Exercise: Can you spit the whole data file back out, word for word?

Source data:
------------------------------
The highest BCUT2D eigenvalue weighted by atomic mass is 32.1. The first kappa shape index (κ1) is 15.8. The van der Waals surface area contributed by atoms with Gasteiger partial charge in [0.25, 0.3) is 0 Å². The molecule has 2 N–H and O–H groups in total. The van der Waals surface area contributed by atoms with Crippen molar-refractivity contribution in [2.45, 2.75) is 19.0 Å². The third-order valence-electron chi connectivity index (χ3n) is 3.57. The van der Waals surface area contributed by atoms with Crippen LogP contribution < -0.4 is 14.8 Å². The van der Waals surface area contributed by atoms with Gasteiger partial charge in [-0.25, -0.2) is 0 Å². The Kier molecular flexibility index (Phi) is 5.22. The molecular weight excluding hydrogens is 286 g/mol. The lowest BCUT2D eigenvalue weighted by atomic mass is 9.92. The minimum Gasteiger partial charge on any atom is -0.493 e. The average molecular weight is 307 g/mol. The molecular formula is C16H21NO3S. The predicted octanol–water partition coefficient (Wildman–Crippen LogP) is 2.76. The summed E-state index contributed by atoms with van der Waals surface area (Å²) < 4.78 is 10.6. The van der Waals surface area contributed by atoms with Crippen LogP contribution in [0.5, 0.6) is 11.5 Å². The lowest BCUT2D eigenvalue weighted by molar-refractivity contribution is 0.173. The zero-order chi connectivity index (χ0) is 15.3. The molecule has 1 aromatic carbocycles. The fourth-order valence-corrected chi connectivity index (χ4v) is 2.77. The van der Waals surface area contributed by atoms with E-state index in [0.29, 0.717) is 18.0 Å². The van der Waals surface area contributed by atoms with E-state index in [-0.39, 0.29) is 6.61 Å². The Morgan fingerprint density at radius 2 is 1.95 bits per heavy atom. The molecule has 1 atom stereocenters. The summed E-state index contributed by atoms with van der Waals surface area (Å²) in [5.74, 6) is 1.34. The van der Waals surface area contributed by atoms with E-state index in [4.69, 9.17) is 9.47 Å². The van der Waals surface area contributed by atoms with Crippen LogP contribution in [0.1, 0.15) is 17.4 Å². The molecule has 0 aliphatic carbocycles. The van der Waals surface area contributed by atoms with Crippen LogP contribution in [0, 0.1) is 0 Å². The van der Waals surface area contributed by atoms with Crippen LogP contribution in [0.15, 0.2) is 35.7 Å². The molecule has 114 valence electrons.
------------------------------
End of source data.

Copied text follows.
The highest BCUT2D eigenvalue weighted by atomic mass is 32.1. The first kappa shape index (κ1) is 15.8. The van der Waals surface area contributed by atoms with Gasteiger partial charge in [0.25, 0.3) is 0 Å². The molecule has 2 N–H and O–H groups in total. The van der Waals surface area contributed by atoms with Crippen molar-refractivity contribution in [2.45, 2.75) is 19.0 Å². The third-order valence-electron chi connectivity index (χ3n) is 3.57. The van der Waals surface area contributed by atoms with Crippen LogP contribution < -0.4 is 14.8 Å². The van der Waals surface area contributed by atoms with Gasteiger partial charge in [-0.25, -0.2) is 0 Å². The Kier molecular flexibility index (Phi) is 5.22. The molecular weight excluding hydrogens is 286 g/mol. The lowest BCUT2D eigenvalue weighted by atomic mass is 9.92. The minimum Gasteiger partial charge on any atom is -0.493 e. The average molecular weight is 307 g/mol. The molecular formula is C16H21NO3S. The predicted octanol–water partition coefficient (Wildman–Crippen LogP) is 2.76. The summed E-state index contributed by atoms with van der Waals surface area (Å²) < 4.78 is 10.6. The van der Waals surface area contributed by atoms with Crippen LogP contribution in [0.5, 0.6) is 11.5 Å². The lowest BCUT2D eigenvalue weighted by molar-refractivity contribution is 0.173. The zero-order chi connectivity index (χ0) is 15.3. The molecule has 1 aromatic carbocycles. The fourth-order valence-corrected chi connectivity index (χ4v) is 2.77. The van der Waals surface area contributed by atoms with E-state index in [0.29, 0.717) is 18.0 Å². The van der Waals surface area contributed by atoms with E-state index in [-0.39, 0.29) is 6.61 Å². The Morgan fingerprint density at radius 2 is 1.95 bits per heavy atom. The molecule has 1 atom stereocenters. The summed E-state index contributed by atoms with van der Waals surface area (Å²) in [5.74, 6) is 1.34. The van der Waals surface area contributed by atoms with E-state index in [4.69, 9.17) is 9.47 Å². The van der Waals surface area contributed by atoms with Crippen LogP contribution in [0.1, 0.15) is 17.4 Å². The molecule has 0 aliphatic carbocycles. The van der Waals surface area contributed by atoms with Crippen LogP contribution in [0, 0.1) is 0 Å². The van der Waals surface area contributed by atoms with Crippen LogP contribution in [0.15, 0.2) is 35.7 Å². The molecule has 114 valence electrons.